Fight food cravings! Try these three strategies to keep your appetite in check.

1. Recall your last meal== A British study found that women who were asked to write down a detailed description of what they'd eaten for lunch earlier that day snacked significantly less throughout the afternoon than those participants who didn’t focus attention on their last meal. Researchers speculate that remembering a specific, vivid memory activates the hippocampus, an area of the brain they believe to be responsible for both decision-making and memory recall, giving would-be snackers better control over their appetites.

2. Try meditation=== Research shows that it increases activity in parts of the brain associated with positive emotions, and it may also boost production of serotonin, the craving-controlling neurotransmitter. New to this relaxation technique? Sit in a quiet place with legs crossed, palms on knees, chest lifted, shoulders back and down. Close your eyes. Inhale and exhale five to 10 times, focusing on your breath.Shift your attention to your back. Inhale, visualising your breath rising up your spine to the crown of your head. Exhale, 'watching' it fall back down. Repeat for five to 30 minutes.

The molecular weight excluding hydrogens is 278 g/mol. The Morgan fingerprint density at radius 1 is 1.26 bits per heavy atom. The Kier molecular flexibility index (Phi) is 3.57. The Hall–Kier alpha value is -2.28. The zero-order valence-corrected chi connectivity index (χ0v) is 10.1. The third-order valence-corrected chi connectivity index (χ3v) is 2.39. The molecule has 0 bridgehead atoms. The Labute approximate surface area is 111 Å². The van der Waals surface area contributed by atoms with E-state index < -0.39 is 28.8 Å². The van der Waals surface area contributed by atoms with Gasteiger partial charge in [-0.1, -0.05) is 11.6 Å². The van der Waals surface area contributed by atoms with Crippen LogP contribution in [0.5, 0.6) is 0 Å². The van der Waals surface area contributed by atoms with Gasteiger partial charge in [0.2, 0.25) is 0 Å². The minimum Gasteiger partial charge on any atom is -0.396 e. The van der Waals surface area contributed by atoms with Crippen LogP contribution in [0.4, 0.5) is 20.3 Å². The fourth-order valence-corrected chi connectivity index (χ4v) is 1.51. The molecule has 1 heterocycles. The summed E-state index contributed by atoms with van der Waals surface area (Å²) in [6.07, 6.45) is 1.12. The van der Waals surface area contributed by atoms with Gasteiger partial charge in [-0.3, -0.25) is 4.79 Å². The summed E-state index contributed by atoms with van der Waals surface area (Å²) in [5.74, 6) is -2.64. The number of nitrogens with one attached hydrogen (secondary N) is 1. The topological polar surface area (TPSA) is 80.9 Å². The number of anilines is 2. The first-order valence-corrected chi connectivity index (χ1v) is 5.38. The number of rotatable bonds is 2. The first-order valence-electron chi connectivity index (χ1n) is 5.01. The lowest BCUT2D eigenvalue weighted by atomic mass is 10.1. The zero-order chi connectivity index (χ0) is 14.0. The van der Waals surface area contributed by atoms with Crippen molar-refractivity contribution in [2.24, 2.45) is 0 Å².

3. Get enough shut-eye

Researchers at The University of Chicago in the US found that just two sleepless nights (4 hours or less) reduced the satiety-signalling hormone leptin by 18 per cent and boosted levels of the appetite trigger ghrelin by about 30 per cent. Those shifts caused participants’ cravings for starchy foods, such as biscuits and potato chips, to jump by 45 per cent. "People often resort to food to pick up their mood and energy levels," says Kotsirilos. "Develop healthy sleep strategies and attend to your stress and anxiety before using food to compensate for sleep deprivation."